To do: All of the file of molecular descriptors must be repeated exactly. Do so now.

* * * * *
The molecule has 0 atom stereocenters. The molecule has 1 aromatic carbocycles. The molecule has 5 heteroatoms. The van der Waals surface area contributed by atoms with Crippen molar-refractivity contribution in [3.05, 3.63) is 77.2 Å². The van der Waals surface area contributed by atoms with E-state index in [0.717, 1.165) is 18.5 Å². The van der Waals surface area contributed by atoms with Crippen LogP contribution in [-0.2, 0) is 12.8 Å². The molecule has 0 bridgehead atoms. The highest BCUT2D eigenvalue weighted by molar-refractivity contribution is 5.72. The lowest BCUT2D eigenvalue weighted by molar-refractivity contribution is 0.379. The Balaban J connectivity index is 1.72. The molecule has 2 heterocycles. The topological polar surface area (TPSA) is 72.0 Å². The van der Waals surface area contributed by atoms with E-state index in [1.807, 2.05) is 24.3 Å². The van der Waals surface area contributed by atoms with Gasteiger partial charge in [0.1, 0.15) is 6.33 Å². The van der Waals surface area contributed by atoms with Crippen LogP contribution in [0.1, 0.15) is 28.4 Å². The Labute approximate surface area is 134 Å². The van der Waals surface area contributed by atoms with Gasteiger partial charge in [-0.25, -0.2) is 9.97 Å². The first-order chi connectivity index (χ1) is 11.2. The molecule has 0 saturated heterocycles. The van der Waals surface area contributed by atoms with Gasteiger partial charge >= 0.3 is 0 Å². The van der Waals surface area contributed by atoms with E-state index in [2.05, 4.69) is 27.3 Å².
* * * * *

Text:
The molecule has 0 atom stereocenters. The molecule has 1 aromatic carbocycles. The molecule has 5 heteroatoms. The van der Waals surface area contributed by atoms with Crippen molar-refractivity contribution in [3.05, 3.63) is 77.2 Å². The van der Waals surface area contributed by atoms with E-state index in [0.717, 1.165) is 18.5 Å². The van der Waals surface area contributed by atoms with Crippen LogP contribution in [-0.2, 0) is 12.8 Å². The molecule has 0 bridgehead atoms. The highest BCUT2D eigenvalue weighted by molar-refractivity contribution is 5.72. The lowest BCUT2D eigenvalue weighted by molar-refractivity contribution is 0.379. The Balaban J connectivity index is 1.72. The molecule has 2 heterocycles. The topological polar surface area (TPSA) is 72.0 Å². The van der Waals surface area contributed by atoms with E-state index in [1.807, 2.05) is 24.3 Å². The van der Waals surface area contributed by atoms with Gasteiger partial charge in [0.1, 0.15) is 6.33 Å². The van der Waals surface area contributed by atoms with Crippen LogP contribution in [0.1, 0.15) is 28.4 Å². The Labute approximate surface area is 134 Å². The van der Waals surface area contributed by atoms with Gasteiger partial charge in [-0.25, -0.2) is 9.97 Å². The first-order chi connectivity index (χ1) is 11.2. The molecule has 0 saturated heterocycles. The van der Waals surface area contributed by atoms with Gasteiger partial charge >= 0.3 is 0 Å². The van der Waals surface area contributed by atoms with E-state index in [2.05, 4.69) is 27.3 Å².